In fact, OHIP gets a little bit better for seniors. OHIP senior benefits include:
The reasoning on providing expanded benefits to seniors is simple. As a group, senior Ontarians tend to have fixed incomes. When they retire, their income may fall as they draw on social assistance.
They may also lose employer-sponsored benefits. Their income may mean they can’t afford supplementary health insurance.
They also tend to have higher healthcare costs. As people age, they have a higher risk of developing a chronic illness. Many seniors live with diabetes, arthritis, and other health conditions.
Older people also have a higher likelihood of developing an illness such as cancer.
Due to these facts, senior citizens may struggle to pay for necessary medications. Expanded senior OHIP coverage ensures more seniors can access the healthcare they need.
In the past two years, the Government of Ontario has introduced many changes to OHIP. First, the Liberal government introduced some measures to expand the program. The highlight of OHIP+ was prescription medication coverage for people under 25.
OHIP+ also expanded senior OHIP coverage. Beginning in August 2019, the province would cover all prescriptions for senior citizens. Before, the government had offered seniors a co-pay arrangement.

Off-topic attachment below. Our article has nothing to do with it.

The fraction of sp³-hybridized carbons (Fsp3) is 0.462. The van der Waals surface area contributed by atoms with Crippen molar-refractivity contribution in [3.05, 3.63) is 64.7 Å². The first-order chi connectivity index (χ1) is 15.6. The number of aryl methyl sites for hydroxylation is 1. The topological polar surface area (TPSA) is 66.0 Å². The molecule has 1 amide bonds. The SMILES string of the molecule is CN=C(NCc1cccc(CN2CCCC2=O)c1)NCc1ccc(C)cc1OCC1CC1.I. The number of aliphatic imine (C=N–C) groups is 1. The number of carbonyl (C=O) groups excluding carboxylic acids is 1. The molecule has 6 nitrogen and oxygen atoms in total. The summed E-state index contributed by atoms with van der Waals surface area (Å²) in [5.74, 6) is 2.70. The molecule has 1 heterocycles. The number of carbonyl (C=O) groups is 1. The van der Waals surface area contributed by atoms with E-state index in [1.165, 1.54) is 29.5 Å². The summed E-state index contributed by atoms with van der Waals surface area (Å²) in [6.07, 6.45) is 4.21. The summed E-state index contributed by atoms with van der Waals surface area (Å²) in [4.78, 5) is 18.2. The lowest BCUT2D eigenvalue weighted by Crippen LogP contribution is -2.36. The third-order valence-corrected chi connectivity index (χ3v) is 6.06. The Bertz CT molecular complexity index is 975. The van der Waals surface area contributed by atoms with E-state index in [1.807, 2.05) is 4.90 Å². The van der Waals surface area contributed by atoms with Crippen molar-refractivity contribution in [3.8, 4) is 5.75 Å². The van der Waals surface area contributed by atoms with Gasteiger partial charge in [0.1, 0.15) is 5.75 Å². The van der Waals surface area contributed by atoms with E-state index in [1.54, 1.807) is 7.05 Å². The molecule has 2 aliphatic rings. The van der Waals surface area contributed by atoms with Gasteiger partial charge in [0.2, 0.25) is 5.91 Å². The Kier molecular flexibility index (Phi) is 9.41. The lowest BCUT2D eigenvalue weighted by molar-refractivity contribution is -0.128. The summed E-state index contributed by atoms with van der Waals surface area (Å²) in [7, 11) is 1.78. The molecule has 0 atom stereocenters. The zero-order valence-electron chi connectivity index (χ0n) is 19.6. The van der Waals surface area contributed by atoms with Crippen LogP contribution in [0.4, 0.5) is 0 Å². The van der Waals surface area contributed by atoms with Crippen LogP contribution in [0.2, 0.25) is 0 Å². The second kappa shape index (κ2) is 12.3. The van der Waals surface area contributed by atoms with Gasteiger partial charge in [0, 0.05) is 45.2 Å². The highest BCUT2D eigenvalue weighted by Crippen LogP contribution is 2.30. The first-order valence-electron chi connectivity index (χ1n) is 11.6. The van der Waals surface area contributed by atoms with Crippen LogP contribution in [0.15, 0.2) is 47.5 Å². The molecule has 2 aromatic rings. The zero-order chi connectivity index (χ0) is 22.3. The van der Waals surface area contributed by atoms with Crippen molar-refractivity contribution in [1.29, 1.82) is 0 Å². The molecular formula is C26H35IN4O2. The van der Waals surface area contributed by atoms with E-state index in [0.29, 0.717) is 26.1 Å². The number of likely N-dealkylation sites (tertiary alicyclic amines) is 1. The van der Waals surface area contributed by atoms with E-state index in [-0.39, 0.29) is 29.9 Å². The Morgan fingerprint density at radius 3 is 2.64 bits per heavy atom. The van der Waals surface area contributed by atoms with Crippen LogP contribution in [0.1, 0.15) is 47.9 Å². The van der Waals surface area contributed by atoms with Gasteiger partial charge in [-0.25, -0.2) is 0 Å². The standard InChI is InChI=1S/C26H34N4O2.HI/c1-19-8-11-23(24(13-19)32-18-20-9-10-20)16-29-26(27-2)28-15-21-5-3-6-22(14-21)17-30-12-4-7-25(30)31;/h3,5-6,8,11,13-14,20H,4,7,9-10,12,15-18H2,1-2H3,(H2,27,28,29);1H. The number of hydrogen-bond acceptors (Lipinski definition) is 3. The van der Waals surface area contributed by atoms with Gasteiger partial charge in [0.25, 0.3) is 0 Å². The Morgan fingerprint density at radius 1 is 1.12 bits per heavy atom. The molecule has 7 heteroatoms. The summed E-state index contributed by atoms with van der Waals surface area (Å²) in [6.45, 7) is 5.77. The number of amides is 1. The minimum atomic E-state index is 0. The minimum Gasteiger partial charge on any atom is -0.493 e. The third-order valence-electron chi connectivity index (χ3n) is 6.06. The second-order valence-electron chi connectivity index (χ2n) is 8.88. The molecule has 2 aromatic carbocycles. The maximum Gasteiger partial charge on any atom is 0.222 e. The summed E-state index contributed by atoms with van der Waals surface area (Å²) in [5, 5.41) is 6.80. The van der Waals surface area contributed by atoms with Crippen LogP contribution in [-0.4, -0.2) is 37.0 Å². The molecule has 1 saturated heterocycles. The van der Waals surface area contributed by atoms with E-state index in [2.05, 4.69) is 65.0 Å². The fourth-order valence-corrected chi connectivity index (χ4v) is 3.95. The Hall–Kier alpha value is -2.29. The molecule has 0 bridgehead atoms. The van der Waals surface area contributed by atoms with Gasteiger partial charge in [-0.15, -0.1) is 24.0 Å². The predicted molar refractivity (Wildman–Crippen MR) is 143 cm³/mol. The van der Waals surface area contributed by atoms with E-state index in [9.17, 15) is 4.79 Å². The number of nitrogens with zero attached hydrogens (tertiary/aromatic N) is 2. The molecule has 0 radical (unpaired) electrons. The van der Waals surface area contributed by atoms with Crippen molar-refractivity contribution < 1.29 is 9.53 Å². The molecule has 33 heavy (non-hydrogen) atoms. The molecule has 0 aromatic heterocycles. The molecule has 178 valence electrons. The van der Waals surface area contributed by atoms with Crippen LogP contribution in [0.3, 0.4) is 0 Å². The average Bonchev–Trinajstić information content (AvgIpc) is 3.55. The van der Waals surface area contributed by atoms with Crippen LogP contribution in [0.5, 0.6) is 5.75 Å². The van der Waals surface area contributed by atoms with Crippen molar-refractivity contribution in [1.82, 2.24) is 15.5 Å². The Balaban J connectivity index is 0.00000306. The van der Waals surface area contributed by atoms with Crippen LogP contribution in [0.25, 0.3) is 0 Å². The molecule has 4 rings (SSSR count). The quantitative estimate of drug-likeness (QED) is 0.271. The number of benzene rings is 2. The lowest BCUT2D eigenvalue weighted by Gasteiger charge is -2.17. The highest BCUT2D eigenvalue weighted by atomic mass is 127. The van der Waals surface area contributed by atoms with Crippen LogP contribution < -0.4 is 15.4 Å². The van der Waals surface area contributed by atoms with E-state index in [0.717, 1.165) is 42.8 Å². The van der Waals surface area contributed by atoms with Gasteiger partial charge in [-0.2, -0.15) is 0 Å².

Under the co-pay, seniors would pay a $100 deductible at the beginning of the year. The province would then cover most of their prescription medications. The level of coverage depended on their income.
Seniors with low incomes would pay only a $2 co-payment. Seniors with higher incomes paid $6.11 per prescription.
Some pharmacies didn’t charge the co-payment. Low-income seniors paid nothing and others paid $4.11. This arrangement didn't cover all prescription medications either.
Senior advocacy organizations announced their support of changes. Even though only some medications were covered, lower fees would help many seniors.
In September 2018, the new Conservative government rolled back some of these changes. They announced that OHIP+ wouldn't cover children and youth who had private benefits. The private insurer would need to cover medications instead.